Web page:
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Judge rules fired APD officer won’t get job back

Copyright © 2018 Albuquerque Journal

By Ryan Boetel/ Journal Staff Writer

Jeremy Dear

A controversial officer who was fired after repeatedly failing to make recordings with his on-body camera — including on the night he shot and killed a 19-year-old woman — won’t return to the Albuquerque Police Department, a judge has ruled.

Second Judicial District Judge Clay Campbell reversed a decision by the city of Albuquerque’s Personnel Board, which had voted to allow former officer Jeremy Dear back on the force, and reinstated a hearing officer’s opinion that firing Dear was fair game.

Former APD Chief Gorden Eden previously said he considered Dear to be insubordinate, because he frequently failed to record his interactions with the public, despite being ordered to do so.

In the ruling issued Thursday, Campbell echoed the chief, saying, “Termination from employment was appropriate as (Dear) had been repeatedly insubordinate by failing to record and had a prior history of disciplinary actions for insubordination.”

Campbell’s order brings an end to a years-long fight between the city and Dear, who in April 2014 shot and killed 19-year-old Mary Hawkes during a foot chase. A lawsuit is pending against Dear and the city over her death.

Thomas Grover, who is Dear’s attorney, said in a text, “We are disappointed, of course, and can’t understand why the city under (Mayor Richard) Berry and (Police Chief Gorden) Eden had such an agenda on Jeremy Dear. Chief (Michael) Geier testified in support of Jeremy at the hearing and as we’ve always said, there was no order (to record every interaction with the public) and even if there was, it was an unlawful order.”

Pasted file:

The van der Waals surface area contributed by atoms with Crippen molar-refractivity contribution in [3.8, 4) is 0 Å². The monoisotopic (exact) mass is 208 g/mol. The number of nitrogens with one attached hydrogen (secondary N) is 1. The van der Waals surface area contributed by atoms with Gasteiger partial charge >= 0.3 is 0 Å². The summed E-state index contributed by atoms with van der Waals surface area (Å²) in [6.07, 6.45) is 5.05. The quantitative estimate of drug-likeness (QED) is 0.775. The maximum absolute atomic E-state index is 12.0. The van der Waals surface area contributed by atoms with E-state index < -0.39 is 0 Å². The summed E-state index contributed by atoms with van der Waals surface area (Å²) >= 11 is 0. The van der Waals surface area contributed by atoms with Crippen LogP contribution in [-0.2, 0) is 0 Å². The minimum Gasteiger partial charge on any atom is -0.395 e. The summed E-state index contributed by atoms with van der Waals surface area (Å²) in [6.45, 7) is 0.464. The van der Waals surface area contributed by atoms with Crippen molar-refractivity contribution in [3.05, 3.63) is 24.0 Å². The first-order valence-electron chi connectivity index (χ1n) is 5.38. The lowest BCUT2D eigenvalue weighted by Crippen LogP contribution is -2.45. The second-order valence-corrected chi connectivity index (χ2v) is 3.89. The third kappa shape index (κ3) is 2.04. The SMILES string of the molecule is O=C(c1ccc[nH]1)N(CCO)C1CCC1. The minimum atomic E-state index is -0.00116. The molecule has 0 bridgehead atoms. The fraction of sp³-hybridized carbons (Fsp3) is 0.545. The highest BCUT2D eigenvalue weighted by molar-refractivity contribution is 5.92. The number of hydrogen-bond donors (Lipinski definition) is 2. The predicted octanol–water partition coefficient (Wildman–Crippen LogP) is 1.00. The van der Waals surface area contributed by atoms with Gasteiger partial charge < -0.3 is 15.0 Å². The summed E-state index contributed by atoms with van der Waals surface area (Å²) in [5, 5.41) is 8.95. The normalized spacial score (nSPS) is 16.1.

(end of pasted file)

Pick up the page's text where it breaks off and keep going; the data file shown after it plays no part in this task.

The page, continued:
Grover said that Dear is looking at options and may consider continuing his fight to get his job back.

“We’ve already received information from former members of APD that confirm the city’s action was based on false allegations,” Grover said.

Shannon Kennedy, an attorney representing the Hawkes family in the civil case against Dear, said she spoke with Hawkes’ adoptive mother, Mary Alice Hawkes, and she was “utterly relieved” by the judge’s decision.

“She said, ‘Thank goodness for God and good judges,’ ” Kennedy said, recalling their conversation.

Kennedy also credited the strides and reforms APD has made since the Hawkes shooting.

“I really feel that if the (crisis intervention tactics) training had been in place back then, she’d still be alive today,” she said.

Gilbert Gallegos, a police spokesman, said the judge’s decision reaffirmed the city’s decision to fire Dear, which was made by Eden.

“We look forward to continue working with our dedicated officers on community policing,” he said.

Eden fired Dear during December 2014, saying the officer didn’t comply with an order to record every encounter with citizens. Police said Dear was given that order in June 2013 after several residents filed complaints against him.

But it was the shooting of Hawkes that thrust Dear into the spotlight.

The shooting came less than two weeks after the Department of Justice had announced that APD had a pattern of excessive force, which included unjustified police shootings.

When Hawkes was shot, she became the 24 person killed by Albuquerque police in a period starting in 2010 and the third person killed by police in a little over a month.

Her shooting was slightly over a month after two officers shot and killed James Boyd, which led to protests against police in the streets of Albuquerque and murder charges against two officers. Neither officer was convicted.

Hawkes was suspected of stealing a motor vehicle, and police tracked to her to a mobile home park near Zuni and Wyoming and set up a perimeter. She scaled a fence and fled across Wyoming, with Dear giving chase.

What happened next is the subject of the ongoing lawsuit.

Dear said that she stopped, turned and pointed a gun at him so he shot her. He said his camera was unplugged so it didn’t record the shooting.

Attorneys for the Hawkes family have said that her injuries are inconsistent with Dear’s account. And they said a lack of DNA evidence or fingerprints on the gun that was recovered from the scene only heighten their suspicion surrounding the case.

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